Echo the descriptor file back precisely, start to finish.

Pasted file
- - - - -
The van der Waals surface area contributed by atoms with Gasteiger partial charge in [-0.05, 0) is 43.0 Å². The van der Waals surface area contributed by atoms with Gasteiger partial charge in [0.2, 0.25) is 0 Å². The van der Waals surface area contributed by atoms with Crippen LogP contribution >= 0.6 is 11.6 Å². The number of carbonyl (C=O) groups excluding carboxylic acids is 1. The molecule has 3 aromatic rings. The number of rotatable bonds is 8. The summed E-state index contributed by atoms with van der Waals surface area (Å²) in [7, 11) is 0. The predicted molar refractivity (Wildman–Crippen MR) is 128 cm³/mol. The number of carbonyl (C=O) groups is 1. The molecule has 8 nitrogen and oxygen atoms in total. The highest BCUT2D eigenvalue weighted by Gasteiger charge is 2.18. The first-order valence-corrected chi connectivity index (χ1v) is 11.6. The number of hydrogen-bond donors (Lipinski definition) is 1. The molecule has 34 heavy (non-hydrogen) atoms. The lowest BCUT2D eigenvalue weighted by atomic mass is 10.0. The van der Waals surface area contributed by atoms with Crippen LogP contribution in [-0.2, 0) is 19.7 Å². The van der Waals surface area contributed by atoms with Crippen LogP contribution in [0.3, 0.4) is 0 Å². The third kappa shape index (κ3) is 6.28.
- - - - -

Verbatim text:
The van der Waals surface area contributed by atoms with Gasteiger partial charge in [-0.05, 0) is 43.0 Å². The van der Waals surface area contributed by atoms with Gasteiger partial charge in [0.2, 0.25) is 0 Å². The van der Waals surface area contributed by atoms with Crippen LogP contribution >= 0.6 is 11.6 Å². The number of carbonyl (C=O) groups excluding carboxylic acids is 1. The molecule has 3 aromatic rings. The number of rotatable bonds is 8. The summed E-state index contributed by atoms with van der Waals surface area (Å²) in [7, 11) is 0. The predicted molar refractivity (Wildman–Crippen MR) is 128 cm³/mol. The number of carbonyl (C=O) groups is 1. The molecule has 8 nitrogen and oxygen atoms in total. The highest BCUT2D eigenvalue weighted by Gasteiger charge is 2.18. The first-order valence-corrected chi connectivity index (χ1v) is 11.6. The number of hydrogen-bond donors (Lipinski definition) is 1. The molecule has 34 heavy (non-hydrogen) atoms. The lowest BCUT2D eigenvalue weighted by atomic mass is 10.0. The van der Waals surface area contributed by atoms with Crippen LogP contribution in [-0.2, 0) is 19.7 Å². The van der Waals surface area contributed by atoms with Crippen LogP contribution in [0.3, 0.4) is 0 Å². The third kappa shape index (κ3) is 6.28.